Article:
- For example: In preparing for a paper in Media Studies, preliminary reading will help you to to gain an idea about the different theories and approaches via which media texts, for instance, are analysed. Besides, it will help you to understand the most debatable controversies and problems being raised in this realm.
- A sensible way to proceed is to read general academic articles, essays and papers on the subject. Now, you are beginning to see daylight and get down to topics you can handle.
3Narrow your topic down! Break it down, so that you can arrive at a thesis statement. Let’s illustrate this. There are a lot of topics, fields, or frameworks to work on (Literature, Gender Studies, Cultural Studies, Media & Communication Studies, etc.). Let’s take the example of Media Studies. “Media studies” is the big picture. It’s very hard to cover every single detail in Media Studies. That said, you have to narrow that topic down—to break it down until you put your finger on a very specific subject through which you shall build your thesis statement up.
- For instance, you have made up your mind to research the “effects of T.V.” Your theme is not specific yet. You are bound to keep narrowing it down. You might come to this summary: “The negative effects of sexual imagery of soap operas on Moroccan adolescents”. You should not be satisfied with this, as it is not a well-stated thesis statement. Why? For two reasons: (i) everyone can research this statement and may well reach the same findings. (ii) Though you’ve arrived at this specific statement, you have not taken a stand yet. You need to take it a step further and take a stand regarding your statement. It might sound something like: “The negative effects of sexual imagery of soap operas run on 2M (Moroccan channel) are an outcome of the Eurocentric perception the West holds to spoil the value system of Moroccan adolescents”. See how specific that has become now? Can you see “the small picture” within “the big picture” now?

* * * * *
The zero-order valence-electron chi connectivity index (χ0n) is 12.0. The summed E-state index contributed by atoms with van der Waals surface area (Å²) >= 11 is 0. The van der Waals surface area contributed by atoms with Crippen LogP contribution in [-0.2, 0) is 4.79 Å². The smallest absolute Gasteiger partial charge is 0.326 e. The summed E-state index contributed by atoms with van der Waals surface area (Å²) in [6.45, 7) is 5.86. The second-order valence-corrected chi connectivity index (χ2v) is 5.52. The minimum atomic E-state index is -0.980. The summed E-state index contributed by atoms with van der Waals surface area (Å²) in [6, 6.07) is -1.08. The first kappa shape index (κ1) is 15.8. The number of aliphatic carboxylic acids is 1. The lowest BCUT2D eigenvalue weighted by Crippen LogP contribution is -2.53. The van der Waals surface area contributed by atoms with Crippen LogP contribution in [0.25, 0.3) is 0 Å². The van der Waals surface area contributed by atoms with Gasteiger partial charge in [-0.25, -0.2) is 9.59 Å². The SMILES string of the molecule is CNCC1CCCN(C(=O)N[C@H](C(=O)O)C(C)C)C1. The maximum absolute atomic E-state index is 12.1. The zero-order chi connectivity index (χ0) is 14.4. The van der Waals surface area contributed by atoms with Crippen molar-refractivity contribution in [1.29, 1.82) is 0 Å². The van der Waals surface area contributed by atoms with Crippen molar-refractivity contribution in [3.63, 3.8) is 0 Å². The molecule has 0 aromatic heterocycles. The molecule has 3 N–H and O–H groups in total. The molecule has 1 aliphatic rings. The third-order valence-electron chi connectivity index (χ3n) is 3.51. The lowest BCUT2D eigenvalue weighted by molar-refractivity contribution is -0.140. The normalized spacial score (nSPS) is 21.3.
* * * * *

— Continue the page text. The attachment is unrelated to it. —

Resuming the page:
Start off the working bibliography. The working bibliography is your own list of works that you think might contain information you will need for your paper. It derives from your reading. On account of it being a tentative bibliography, 3-x-5 Bibliography Cards (also called index cards) should be used. For every book, article, website, etc. encountered, make out a card with the author’s full name, the title of the work, and the place and date of publication. It is important to make a card for every source consulted, even if the source finally is not used in the paper. The working bibliography shows all useful sources consulted whether or not specific material is taken from them. If the working bibliography is kept faithfully, there will be no last minute rushing about to relocate sources.
Once your topic has been selected and you have read some general works on the subject, the process of breaking the theme/thesis statement into several subdivisions and headings begins. Whenever you encounter a source with material on one of the subdivisions or headings you made, make out a 5-x-8 note card with the subject heading, a number that will relate this note card with its index card of the source, the page number, and the quotation, in case you quote directly from the source.
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Sources and Citations
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- Murphy, E. E. (1985). Writing and Researching Term Papers and Reports: A New Guide for Students. Canada: Bantam Books, Inc.
- Strunk, W. (1959). The Elements of Style. New York.